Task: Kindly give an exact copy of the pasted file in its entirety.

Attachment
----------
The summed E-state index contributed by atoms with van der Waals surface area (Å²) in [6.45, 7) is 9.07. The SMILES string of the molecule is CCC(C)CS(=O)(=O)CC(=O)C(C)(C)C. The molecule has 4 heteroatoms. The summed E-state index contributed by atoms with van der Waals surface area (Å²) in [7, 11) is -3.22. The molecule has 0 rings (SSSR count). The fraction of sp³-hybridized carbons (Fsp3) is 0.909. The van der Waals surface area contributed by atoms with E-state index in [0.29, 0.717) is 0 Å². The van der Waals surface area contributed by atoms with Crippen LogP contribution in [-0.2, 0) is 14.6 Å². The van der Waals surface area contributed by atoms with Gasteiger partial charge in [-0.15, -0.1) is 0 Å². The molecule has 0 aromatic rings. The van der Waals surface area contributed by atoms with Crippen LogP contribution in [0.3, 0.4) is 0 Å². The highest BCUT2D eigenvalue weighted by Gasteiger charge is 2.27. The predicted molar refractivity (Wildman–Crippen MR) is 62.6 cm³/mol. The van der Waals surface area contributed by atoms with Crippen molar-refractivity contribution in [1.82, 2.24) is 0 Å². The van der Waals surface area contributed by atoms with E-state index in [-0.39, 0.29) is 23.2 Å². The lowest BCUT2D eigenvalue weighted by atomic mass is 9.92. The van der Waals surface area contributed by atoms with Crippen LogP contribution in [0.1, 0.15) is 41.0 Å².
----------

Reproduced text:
The summed E-state index contributed by atoms with van der Waals surface area (Å²) in [6.45, 7) is 9.07. The SMILES string of the molecule is CCC(C)CS(=O)(=O)CC(=O)C(C)(C)C. The molecule has 4 heteroatoms. The summed E-state index contributed by atoms with van der Waals surface area (Å²) in [7, 11) is -3.22. The molecule has 0 rings (SSSR count). The fraction of sp³-hybridized carbons (Fsp3) is 0.909. The van der Waals surface area contributed by atoms with E-state index in [0.29, 0.717) is 0 Å². The van der Waals surface area contributed by atoms with Crippen LogP contribution in [-0.2, 0) is 14.6 Å². The van der Waals surface area contributed by atoms with Gasteiger partial charge in [-0.15, -0.1) is 0 Å². The molecule has 0 aromatic rings. The van der Waals surface area contributed by atoms with Crippen LogP contribution in [0.3, 0.4) is 0 Å². The highest BCUT2D eigenvalue weighted by Gasteiger charge is 2.27. The predicted molar refractivity (Wildman–Crippen MR) is 62.6 cm³/mol. The van der Waals surface area contributed by atoms with Crippen molar-refractivity contribution in [1.82, 2.24) is 0 Å². The van der Waals surface area contributed by atoms with E-state index in [-0.39, 0.29) is 23.2 Å². The lowest BCUT2D eigenvalue weighted by atomic mass is 9.92. The van der Waals surface area contributed by atoms with Crippen LogP contribution in [0.1, 0.15) is 41.0 Å².